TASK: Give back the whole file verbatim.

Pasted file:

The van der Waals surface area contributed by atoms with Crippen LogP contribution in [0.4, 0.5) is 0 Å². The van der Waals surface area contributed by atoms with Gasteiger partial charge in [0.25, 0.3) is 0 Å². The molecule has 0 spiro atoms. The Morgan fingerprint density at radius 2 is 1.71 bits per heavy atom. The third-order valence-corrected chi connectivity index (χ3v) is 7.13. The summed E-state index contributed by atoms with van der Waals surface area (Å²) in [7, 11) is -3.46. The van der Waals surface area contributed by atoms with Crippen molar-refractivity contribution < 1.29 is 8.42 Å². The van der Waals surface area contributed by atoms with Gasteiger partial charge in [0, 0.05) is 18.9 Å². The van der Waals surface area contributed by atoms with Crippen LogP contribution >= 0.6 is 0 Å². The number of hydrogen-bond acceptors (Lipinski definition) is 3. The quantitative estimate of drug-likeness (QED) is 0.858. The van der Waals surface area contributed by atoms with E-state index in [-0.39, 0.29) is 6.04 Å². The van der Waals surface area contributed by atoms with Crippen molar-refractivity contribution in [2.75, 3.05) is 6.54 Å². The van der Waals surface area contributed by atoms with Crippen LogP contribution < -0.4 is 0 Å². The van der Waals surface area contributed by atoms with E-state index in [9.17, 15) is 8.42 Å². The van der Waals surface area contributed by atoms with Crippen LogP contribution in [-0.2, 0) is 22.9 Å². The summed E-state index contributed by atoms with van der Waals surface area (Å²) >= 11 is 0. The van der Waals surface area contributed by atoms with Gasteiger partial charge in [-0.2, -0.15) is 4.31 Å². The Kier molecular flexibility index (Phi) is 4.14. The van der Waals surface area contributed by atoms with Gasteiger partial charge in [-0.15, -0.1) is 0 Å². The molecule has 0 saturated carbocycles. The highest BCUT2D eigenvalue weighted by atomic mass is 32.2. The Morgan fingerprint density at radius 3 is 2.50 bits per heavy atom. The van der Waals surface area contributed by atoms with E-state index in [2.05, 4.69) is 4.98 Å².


The van der Waals surface area contributed by atoms with Crippen LogP contribution in [0.4, 0.5) is 0 Å². The van der Waals surface area contributed by atoms with Gasteiger partial charge in [0.25, 0.3) is 0 Å². The molecule has 0 spiro atoms. The Morgan fingerprint density at radius 2 is 1.71 bits per heavy atom. The third-order valence-corrected chi connectivity index (χ3v) is 7.13. The summed E-state index contributed by atoms with van der Waals surface area (Å²) in [7, 11) is -3.46. The van der Waals surface area contributed by atoms with Crippen molar-refractivity contribution < 1.29 is 8.42 Å². The van der Waals surface area contributed by atoms with Gasteiger partial charge in [0, 0.05) is 18.9 Å². The van der Waals surface area contributed by atoms with Crippen LogP contribution >= 0.6 is 0 Å². The number of hydrogen-bond acceptors (Lipinski definition) is 3. The quantitative estimate of drug-likeness (QED) is 0.858. The van der Waals surface area contributed by atoms with E-state index in [-0.39, 0.29) is 6.04 Å². The van der Waals surface area contributed by atoms with Crippen molar-refractivity contribution in [2.75, 3.05) is 6.54 Å². The van der Waals surface area contributed by atoms with Crippen LogP contribution < -0.4 is 0 Å². The van der Waals surface area contributed by atoms with E-state index in [9.17, 15) is 8.42 Å². The van der Waals surface area contributed by atoms with Crippen LogP contribution in [-0.2, 0) is 22.9 Å². The summed E-state index contributed by atoms with van der Waals surface area (Å²) >= 11 is 0. The van der Waals surface area contributed by atoms with Gasteiger partial charge in [-0.2, -0.15) is 4.31 Å². The Kier molecular flexibility index (Phi) is 4.14. The van der Waals surface area contributed by atoms with Gasteiger partial charge in [-0.15, -0.1) is 0 Å². The molecule has 0 saturated carbocycles. The highest BCUT2D eigenvalue weighted by atomic mass is 32.2. The Morgan fingerprint density at radius 3 is 2.50 bits per heavy atom. The van der Waals surface area contributed by atoms with E-state index in [2.05, 4.69) is 4.98 Å².